With lighter loads and higher reps of 15 or more, you can get away with just 30-90 seconds of rest before the next set since the loads are less demanding. But don’t sacrifice good form by going too short on rest times.

Number of Sets

As you progress through your workout and perform multiple sets, your muscles will naturally fatigue more and require longer rests.

For example, if you are doing 3 sets of squats:

  • Set 1 – Rest 2 minutes
  • Set 2 – Rest 3 minutes
  • Set 3 – Rest 4 minutes

Allow your rest times to gradually increase as you perform more sets. This prevents excessive fatigue and deterioration of form.

If doing just 1-2 warmup sets, start with shorter 1 minute rests initially. But for your heavy working sets, allow 2-5 minutes as needed.

Rest Time Recommendations

Here are some general recommendations for rest times based on the type of exercise and training goal:

Compound Lifts

Training Goal Recommended Rest Time
Strength 2-5 minutes
Hypertrophy 1-2 minutes
Muscular endurance 30-90 seconds

Isolation Exercises

Training Goal Recommended Rest Time
Strength 1-2 minutes
Hypertrophy 30-90 seconds
Muscular endurance 30 seconds

Use these rest time recommendations as a general guide. You may need to adjust based on the specific exercise, load, reps and your recovery ability. Record your sets and rest times to determine what works best for you.

Active vs. Passive Rest

You can take your rest periods in two main ways:

  • Passive rest – Doing nothing, just sitting or standing still.
  • Active rest – Performing light activity like walking, cycling, foam rolling or mobility work.

Active rest periods can enhance workout performance compared to just passive sitting:

  • Keeps muscles warm and blood pumping to active areas
  • Helps remove metabolic waste from muscles
  • Prevents stiffness compared to complete inactivity

Aim to keep moving during your rest times by:

  • Walking around the gym
  • Light cycling on a stationary bike
  • Foam rolling tight muscles
  • Doing targeted mobility drills

This will improve blood flow and mobility while still allowing your muscles to recover.

How to gauge proper rest time

It can take some trial and error to find the optimal rest periods for you. Here are some simple ways to gauge if you’re resting long enough between sets:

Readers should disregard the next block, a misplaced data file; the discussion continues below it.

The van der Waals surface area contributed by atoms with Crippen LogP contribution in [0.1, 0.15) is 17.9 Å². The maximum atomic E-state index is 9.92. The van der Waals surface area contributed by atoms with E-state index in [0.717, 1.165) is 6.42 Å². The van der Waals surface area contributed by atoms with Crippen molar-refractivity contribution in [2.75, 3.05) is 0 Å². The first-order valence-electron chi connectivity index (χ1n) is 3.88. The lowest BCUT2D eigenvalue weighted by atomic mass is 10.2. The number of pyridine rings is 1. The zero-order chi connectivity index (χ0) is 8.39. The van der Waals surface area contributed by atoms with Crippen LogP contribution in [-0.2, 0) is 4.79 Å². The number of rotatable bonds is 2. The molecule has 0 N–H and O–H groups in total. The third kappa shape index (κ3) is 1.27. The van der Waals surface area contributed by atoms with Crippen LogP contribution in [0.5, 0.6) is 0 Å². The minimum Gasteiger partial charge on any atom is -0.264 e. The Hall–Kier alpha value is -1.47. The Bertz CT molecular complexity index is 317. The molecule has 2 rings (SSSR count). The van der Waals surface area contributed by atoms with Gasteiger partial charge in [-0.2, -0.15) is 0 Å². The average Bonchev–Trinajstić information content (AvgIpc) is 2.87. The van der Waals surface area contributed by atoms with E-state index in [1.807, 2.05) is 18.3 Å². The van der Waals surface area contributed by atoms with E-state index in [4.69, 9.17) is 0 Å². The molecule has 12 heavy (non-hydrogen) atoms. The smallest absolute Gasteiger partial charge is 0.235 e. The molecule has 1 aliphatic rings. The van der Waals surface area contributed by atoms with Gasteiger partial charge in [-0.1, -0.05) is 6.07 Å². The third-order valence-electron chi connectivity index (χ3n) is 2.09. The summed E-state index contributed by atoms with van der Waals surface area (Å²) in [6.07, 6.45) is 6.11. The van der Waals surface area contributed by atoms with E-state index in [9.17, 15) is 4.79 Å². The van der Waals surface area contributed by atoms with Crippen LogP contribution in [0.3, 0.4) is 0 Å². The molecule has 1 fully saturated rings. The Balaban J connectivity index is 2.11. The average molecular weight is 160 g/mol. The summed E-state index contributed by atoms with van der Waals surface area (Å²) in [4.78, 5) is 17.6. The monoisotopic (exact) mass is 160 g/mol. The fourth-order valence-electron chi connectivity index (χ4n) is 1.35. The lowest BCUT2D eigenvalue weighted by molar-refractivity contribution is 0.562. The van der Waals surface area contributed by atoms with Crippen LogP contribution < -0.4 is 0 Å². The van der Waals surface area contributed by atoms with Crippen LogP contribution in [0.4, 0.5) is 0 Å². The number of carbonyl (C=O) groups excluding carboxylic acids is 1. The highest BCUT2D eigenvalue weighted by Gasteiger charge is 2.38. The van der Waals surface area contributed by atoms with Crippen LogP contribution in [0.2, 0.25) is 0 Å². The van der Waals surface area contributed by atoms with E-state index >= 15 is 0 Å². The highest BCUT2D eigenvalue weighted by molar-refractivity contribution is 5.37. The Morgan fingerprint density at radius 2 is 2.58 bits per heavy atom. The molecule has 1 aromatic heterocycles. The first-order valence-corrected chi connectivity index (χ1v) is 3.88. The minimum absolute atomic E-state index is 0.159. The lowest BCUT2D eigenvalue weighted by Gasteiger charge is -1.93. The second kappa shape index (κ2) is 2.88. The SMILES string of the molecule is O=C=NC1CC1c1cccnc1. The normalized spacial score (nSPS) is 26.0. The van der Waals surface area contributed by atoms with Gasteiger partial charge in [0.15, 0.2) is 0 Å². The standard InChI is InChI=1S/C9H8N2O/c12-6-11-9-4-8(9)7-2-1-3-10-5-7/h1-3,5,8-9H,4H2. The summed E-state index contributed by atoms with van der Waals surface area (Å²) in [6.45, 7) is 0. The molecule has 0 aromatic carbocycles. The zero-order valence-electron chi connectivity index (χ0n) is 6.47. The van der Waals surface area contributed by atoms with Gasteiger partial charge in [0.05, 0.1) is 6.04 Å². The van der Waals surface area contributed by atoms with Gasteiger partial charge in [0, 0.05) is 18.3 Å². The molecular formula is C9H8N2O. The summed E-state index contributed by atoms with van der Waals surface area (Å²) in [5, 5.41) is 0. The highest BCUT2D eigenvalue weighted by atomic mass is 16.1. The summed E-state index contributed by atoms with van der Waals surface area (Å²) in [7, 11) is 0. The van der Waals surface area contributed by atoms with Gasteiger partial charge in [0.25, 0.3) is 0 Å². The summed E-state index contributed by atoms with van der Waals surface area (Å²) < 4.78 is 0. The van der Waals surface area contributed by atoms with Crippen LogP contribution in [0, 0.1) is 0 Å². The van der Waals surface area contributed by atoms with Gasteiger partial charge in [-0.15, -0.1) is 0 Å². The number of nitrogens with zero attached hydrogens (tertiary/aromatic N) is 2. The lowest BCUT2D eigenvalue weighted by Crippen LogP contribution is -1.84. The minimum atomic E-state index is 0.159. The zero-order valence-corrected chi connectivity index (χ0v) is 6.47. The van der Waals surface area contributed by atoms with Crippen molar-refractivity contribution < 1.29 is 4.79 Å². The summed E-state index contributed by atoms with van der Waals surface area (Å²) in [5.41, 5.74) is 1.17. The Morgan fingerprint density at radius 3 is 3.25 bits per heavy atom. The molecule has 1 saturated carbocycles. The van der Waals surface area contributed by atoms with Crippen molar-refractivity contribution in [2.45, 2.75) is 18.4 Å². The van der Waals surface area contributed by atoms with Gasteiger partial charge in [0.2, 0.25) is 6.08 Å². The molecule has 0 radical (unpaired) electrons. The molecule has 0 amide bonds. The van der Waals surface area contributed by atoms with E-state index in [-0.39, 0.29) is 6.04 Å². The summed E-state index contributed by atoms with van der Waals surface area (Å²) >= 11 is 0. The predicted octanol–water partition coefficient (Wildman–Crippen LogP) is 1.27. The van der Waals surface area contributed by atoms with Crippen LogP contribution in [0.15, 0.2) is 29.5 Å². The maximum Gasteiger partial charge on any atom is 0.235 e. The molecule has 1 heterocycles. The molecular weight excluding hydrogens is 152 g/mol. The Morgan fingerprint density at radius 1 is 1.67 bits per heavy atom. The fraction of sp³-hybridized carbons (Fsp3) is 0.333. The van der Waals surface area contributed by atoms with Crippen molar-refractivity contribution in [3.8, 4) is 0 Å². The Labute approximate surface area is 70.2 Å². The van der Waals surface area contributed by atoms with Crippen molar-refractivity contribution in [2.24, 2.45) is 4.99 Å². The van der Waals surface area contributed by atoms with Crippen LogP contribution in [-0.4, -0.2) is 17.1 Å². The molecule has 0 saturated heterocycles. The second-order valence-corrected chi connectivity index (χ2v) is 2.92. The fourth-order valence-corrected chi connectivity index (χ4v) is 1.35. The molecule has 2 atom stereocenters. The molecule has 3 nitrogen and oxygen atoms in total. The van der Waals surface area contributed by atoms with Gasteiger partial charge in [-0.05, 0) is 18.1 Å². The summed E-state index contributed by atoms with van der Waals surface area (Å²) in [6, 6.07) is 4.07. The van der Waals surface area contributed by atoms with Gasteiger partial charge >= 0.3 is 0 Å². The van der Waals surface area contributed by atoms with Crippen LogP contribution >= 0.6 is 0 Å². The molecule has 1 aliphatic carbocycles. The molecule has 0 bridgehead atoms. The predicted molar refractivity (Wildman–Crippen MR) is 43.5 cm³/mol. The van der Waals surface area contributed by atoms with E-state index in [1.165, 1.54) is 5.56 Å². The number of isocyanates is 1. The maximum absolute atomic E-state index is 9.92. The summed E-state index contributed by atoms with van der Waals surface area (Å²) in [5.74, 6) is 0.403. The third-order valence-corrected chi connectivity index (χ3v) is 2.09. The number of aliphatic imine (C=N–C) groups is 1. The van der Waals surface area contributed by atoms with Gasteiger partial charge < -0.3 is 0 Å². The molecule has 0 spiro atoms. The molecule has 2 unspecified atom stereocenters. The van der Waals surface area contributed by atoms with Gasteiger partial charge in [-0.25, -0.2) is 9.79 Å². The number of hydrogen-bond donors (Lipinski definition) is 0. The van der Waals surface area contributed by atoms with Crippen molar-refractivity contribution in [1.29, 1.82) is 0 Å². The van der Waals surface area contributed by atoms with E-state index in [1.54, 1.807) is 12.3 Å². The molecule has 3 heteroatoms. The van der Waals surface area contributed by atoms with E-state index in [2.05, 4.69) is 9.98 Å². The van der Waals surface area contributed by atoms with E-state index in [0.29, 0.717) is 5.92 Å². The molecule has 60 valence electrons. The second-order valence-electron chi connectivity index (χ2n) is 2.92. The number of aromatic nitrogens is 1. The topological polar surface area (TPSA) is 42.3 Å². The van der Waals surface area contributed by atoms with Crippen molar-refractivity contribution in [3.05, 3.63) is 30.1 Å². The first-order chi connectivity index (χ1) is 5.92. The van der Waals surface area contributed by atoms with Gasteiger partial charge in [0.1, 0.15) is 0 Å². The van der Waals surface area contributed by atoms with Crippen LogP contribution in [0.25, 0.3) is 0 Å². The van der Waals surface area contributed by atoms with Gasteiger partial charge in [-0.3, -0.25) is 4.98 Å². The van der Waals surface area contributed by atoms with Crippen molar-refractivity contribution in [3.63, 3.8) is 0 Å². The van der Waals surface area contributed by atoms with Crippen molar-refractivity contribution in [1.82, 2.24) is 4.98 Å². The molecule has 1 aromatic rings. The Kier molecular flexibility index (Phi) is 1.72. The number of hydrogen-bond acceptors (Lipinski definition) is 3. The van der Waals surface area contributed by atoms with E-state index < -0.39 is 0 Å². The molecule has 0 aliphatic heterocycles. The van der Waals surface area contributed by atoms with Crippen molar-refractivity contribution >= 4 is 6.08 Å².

• Check your heart rate – If it’s elevated above normal, rest longer.
  • Monitor breathing – If you’re still breathing heavily, take more time.
  • Evaluate readiness – Do you feel capable of lifting heavy again with good form? If not, extend your rest.
  • Watch performance – If reps/power decrease on subsequent sets, you need more recovery time.

If you lift heavy but reps fall dramatically on following sets or you feel fatigued, that’s a sign to increase your rest periods.

It’s better to err on the side of too much rest versus too little when strength training. Wait until you feel fully capable of performing the next set with good form and power again.

Shorter Rests for Cardio Benefits

While longer rest periods are better for pure strength development, shorter rests of 30-60 seconds can also be beneficial.

Taking just 30-60 seconds between sets will keep your heart rate elevated, providing a greater cardiovascular training effect. This can improve muscular endurance and burn more calories.

Use shorter rest periods if you want to increase the metabolic, cardio-based benefits of weight training in addition to building strength and muscle. Just be prepared to use lower weights and higher reps with shorter rests.


To maximize strength and muscle gains, allow 2-5 minutes of rest for compound lifts and 1-2 minutes for isolation exercises as a general guideline. Resting for the right amount of time enables full recovery so you can lift heavy loads again with good form and power.

Adjust your actual rest periods based on the specific exercise, intensity, number of reps/sets and your personal recovery ability. Finding the right rest time for your unique needs and goals will lead to better gains.